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Farm Groups Mixed on Larson Acres Verdict
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Wisconsin Ag Connection - 07/13/2012
Most state farm organizations are celebrating this week's ruling by the Wisconsin Supreme Court to uphold a court of appeals decision which determined local town boards do not have the authority to impose tougher water quality standards on a livestock farm than that required by the state. The Dairy Business
Association released a statement after justices concluded that Larson Acres near Evansville should have been allowed to expand its dairy operation under permit regulations set by the state. It was the first case to utilize the Livestock Facility Siting Review Board.
"We are thrilled the Supreme Court upheld the Siting law," said DBA Director Laurie Fischer. "This law is the cornerstone piece of legislation that has allowed the dairy industry and all of agriculture in Wisconsin to grow and prosper.
She notes that the growth and modernization of the dairy industry depends on sound regulations that don't fluctuate depending on how local leaders view larger farms personally. Fischer adds that the state's livestock siting standards also provides a consistent regulatory framework for farmers to meet strict,
scientifically based environmental regulations.
"DBA was a strong proponent for siting legislation when it passed both the Senate and Assembly and was signed by then Governor Doyle in 2004. We are pleased the law withstood this challenge," she said.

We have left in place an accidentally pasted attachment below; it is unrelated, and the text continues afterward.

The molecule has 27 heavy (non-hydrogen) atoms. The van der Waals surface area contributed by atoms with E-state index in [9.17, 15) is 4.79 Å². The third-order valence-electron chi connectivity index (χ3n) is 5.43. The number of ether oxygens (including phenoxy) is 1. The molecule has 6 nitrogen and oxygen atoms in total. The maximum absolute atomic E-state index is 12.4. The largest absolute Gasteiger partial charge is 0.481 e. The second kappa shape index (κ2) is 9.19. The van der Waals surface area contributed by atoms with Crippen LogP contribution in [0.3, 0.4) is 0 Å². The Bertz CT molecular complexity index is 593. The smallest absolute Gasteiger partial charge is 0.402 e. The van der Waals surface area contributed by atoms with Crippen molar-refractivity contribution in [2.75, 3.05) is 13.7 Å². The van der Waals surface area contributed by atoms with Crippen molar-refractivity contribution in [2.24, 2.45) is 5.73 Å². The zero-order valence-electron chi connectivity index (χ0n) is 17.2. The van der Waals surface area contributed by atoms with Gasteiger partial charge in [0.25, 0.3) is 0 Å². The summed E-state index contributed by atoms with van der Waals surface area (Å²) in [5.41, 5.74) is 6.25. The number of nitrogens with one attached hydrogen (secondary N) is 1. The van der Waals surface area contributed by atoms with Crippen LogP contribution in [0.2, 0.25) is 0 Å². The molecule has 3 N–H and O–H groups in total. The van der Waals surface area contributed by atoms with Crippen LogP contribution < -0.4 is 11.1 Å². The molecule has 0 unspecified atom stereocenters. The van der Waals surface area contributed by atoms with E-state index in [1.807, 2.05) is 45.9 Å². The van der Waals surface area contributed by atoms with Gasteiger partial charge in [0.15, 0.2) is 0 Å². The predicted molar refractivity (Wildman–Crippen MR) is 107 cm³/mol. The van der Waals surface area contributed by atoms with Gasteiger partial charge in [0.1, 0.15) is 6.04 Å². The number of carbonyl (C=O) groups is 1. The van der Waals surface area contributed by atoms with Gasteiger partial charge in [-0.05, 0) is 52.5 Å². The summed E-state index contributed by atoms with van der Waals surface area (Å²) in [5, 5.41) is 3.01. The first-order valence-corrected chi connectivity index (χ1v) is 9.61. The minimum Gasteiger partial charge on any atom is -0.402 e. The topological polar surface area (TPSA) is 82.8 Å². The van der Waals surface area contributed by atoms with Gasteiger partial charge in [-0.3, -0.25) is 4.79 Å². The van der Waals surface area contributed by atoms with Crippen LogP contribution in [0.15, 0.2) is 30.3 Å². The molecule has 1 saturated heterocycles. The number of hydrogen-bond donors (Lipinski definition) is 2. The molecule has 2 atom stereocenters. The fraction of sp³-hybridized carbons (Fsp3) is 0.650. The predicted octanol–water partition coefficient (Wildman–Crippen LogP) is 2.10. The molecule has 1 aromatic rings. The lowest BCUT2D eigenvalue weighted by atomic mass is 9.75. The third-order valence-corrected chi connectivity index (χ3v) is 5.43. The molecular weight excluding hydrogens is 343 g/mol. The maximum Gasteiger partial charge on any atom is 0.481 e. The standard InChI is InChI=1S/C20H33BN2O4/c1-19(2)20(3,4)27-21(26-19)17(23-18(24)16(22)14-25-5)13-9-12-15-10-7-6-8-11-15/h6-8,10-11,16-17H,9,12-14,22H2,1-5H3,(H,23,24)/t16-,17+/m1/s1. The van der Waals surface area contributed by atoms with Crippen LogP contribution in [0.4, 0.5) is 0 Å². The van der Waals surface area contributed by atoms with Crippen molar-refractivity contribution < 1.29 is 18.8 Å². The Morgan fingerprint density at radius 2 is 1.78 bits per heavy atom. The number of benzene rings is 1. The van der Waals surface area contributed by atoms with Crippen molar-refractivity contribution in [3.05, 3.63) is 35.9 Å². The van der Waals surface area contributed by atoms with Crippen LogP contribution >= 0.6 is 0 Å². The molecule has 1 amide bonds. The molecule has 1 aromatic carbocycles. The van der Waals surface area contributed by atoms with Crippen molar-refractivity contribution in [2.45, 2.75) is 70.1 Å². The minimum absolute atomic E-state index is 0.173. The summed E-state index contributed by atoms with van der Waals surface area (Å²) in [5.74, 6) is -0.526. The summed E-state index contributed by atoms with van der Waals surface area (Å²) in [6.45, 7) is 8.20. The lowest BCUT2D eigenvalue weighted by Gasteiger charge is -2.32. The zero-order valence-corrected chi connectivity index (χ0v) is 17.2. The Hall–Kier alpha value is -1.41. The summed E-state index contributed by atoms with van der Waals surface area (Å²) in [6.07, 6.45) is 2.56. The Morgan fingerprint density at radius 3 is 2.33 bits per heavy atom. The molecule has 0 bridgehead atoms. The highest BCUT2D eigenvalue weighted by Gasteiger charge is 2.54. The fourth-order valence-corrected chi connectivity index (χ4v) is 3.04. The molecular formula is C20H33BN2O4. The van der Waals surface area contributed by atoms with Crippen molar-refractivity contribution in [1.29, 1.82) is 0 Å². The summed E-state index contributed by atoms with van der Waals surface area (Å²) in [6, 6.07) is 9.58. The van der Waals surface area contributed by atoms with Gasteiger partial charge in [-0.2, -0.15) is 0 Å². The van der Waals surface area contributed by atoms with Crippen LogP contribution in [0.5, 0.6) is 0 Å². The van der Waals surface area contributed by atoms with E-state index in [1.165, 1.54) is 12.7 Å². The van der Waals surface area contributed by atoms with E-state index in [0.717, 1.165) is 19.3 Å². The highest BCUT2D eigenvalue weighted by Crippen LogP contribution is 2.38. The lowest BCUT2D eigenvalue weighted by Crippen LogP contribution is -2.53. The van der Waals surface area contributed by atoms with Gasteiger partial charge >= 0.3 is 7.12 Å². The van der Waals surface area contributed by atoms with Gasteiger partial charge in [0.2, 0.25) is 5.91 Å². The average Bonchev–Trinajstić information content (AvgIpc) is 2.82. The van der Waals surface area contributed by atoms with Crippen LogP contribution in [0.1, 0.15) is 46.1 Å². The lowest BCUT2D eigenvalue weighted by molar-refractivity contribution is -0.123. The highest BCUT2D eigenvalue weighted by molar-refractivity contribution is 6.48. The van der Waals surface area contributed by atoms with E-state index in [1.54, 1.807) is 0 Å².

The Wisconsin Farm Bureau also called this week's ruling a victory. Governmental Relations Director Paul Zimmerman says the purpose of the siting law should be preserved, which is to provide a roadmap for local units of government to implement the livestock facility siting process.
"So far, 23 counties and 41 towns have adopted the state's livestock standards," Zimmerman said. "This law works as intended because most potential roadblocks are now clear at the start of an expansion project. The proof of this is the relative lack of public controversies over farm expansions since the law took
effect in 2006."
He says the conclusion of the ruling means the state legislature had taken steps to balance the important interests of protecting precious natural resources with encouraging a robust and efficient agricultural economy.
But the Wisconsin Farmers Union, which is known for supporting smaller family farms over larger operations, called the ruling 'disappointing.' President Darin Von Ruden says the outcome of the case 'demonstrates just how thoroughly the livestock facility siting law preempts local control' over large livestock
"This decision highlights the need for communities to be proactive in adopting ordinances to protect air and water quality that may go beyond the minimum standards established by the livestock siting ordinance," he said. "The key lesson of the Larson Acres decision is that such ordinances must be implemented
before a large livestock facility applies for a permit."
Von Ruden says the Larson Acres case means one large farm benefited from the absence of local ordinances, while neighboring farms suffered odors and possible groundwater contamination and reduction in property values.
Clean water activists have also been editorializing about the case, saying this ruling only encourages the growth of huge farms, with thousands of animals producing more manure than the land can handle.
State agricultural records show that there were about 240 farms in Wisconsin with over 700 cows. That's up from 219 two years ago and 138 in 2005.
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